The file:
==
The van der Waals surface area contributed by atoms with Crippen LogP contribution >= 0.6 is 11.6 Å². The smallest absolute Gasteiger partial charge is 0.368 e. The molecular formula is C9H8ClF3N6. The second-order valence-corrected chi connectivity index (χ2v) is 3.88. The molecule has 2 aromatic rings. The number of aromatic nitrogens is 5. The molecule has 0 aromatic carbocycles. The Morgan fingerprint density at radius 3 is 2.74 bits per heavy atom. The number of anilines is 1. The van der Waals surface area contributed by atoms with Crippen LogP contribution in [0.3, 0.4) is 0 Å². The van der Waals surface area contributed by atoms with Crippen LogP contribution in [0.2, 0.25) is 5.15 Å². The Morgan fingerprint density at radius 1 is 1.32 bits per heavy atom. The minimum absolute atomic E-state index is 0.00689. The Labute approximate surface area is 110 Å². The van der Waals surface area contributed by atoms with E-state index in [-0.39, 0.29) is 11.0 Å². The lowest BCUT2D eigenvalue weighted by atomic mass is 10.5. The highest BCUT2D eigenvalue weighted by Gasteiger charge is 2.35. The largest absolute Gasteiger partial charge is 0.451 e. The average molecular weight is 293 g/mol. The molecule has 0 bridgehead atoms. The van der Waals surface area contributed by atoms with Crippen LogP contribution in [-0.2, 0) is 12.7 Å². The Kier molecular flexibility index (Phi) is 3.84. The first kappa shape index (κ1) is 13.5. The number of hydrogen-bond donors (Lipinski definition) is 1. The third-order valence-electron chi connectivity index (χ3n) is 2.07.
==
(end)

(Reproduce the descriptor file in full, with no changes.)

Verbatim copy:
The van der Waals surface area contributed by atoms with Crippen LogP contribution >= 0.6 is 11.6 Å². The smallest absolute Gasteiger partial charge is 0.368 e. The molecular formula is C9H8ClF3N6. The second-order valence-corrected chi connectivity index (χ2v) is 3.88. The molecule has 2 aromatic rings. The number of aromatic nitrogens is 5. The molecule has 0 aromatic carbocycles. The Morgan fingerprint density at radius 3 is 2.74 bits per heavy atom. The number of anilines is 1. The van der Waals surface area contributed by atoms with Crippen LogP contribution in [0.3, 0.4) is 0 Å². The van der Waals surface area contributed by atoms with Crippen LogP contribution in [0.2, 0.25) is 5.15 Å². The Morgan fingerprint density at radius 1 is 1.32 bits per heavy atom. The minimum absolute atomic E-state index is 0.00689. The Labute approximate surface area is 110 Å². The van der Waals surface area contributed by atoms with E-state index in [-0.39, 0.29) is 11.0 Å². The lowest BCUT2D eigenvalue weighted by atomic mass is 10.5. The highest BCUT2D eigenvalue weighted by Gasteiger charge is 2.35. The largest absolute Gasteiger partial charge is 0.451 e. The average molecular weight is 293 g/mol. The molecule has 0 bridgehead atoms. The van der Waals surface area contributed by atoms with Crippen LogP contribution in [-0.2, 0) is 12.7 Å². The Kier molecular flexibility index (Phi) is 3.84. The first kappa shape index (κ1) is 13.5. The number of hydrogen-bond donors (Lipinski definition) is 1. The third-order valence-electron chi connectivity index (χ3n) is 2.07.